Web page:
For command to happen, there has to be an acceptance of command. For authority to be exercised by those in authority, there has to be willing submission by those over whom the authorities is being exercised.
This is true of those who govern, at least in a mature democracy. As the saying goes “the queen rules by the grace of God but the president only leads by the grace of the people”.
It is equally true of other authority figures, be they religious leaders, police and army officers, doctors, parents, teachers, managers and even sports coaches. For anyone of them to perform their role, to actually do their job, requires in the first instance the consent of those in their charge for them doing so.
Effective policing for example is only possible once the general population has given its consent to being policed. When this is the case, police come to the scene of the crime because people have called them there. The use of force by the police, if they perceive that the situation requires it, is accepted.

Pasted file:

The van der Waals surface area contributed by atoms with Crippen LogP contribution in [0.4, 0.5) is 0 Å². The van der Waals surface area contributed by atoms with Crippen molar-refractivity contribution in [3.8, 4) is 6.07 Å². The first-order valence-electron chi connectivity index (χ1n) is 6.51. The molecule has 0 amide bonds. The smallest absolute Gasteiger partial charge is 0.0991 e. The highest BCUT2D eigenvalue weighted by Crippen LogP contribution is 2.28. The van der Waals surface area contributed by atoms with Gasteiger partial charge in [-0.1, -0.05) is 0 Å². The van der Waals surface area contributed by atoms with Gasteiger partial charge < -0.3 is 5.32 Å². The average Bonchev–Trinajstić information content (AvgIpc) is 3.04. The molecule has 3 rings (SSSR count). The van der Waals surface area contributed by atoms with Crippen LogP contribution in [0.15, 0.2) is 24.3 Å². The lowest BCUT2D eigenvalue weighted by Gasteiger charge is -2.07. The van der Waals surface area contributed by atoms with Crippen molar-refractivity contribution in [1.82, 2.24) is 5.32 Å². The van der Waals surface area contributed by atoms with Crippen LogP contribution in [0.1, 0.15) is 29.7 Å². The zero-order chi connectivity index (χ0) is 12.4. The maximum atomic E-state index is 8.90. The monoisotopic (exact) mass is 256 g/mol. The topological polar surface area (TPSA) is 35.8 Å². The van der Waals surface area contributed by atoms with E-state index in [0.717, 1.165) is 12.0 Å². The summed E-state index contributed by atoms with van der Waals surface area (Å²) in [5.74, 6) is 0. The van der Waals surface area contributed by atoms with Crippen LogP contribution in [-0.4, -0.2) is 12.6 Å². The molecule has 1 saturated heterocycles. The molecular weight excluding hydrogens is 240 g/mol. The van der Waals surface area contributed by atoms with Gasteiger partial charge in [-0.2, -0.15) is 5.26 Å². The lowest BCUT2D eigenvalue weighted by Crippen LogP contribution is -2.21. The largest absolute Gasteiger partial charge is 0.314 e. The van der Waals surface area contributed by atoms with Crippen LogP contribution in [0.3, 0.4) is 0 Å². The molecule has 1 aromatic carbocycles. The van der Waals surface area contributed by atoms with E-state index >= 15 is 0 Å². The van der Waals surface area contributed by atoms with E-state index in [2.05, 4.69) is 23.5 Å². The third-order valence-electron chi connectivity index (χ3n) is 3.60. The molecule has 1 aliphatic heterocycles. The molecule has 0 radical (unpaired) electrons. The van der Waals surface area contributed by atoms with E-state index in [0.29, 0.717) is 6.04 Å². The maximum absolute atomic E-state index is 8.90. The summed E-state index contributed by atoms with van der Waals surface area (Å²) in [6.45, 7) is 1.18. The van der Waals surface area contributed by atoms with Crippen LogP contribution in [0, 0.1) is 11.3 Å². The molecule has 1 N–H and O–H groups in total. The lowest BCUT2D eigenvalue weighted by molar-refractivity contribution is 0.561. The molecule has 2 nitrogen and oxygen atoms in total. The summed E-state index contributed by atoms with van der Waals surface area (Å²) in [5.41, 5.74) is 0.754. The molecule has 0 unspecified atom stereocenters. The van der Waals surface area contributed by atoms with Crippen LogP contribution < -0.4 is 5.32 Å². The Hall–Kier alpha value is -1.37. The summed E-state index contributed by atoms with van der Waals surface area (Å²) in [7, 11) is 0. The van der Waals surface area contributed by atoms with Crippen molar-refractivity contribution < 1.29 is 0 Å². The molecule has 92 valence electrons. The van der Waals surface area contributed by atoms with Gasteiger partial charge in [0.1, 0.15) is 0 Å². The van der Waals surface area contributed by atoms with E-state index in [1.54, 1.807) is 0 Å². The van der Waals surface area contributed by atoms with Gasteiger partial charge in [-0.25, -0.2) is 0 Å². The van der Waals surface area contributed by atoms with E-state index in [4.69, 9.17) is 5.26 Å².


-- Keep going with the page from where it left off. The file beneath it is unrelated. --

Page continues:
People will not obstruct the police when performing their policing tasks, nor will they resort to any other form of protection. Members of the community will work with the police to ensure that criminals are apprehended rather than take the law into their own hands.
Of the two parties in the relationship, it is the citizens, not the police, who ultimately decide to what extent they are policed.
Those in command roles in the workplace similarly can only lead if and when they have mobilised the consent of the majority of employees to their doing so.
In absolute reality, it is the people who determine to what degree they are prepared to be led. Ultimately the extent to which employees are truly committed to the goals and objectives of the enterprise sits in their hands, not management’s.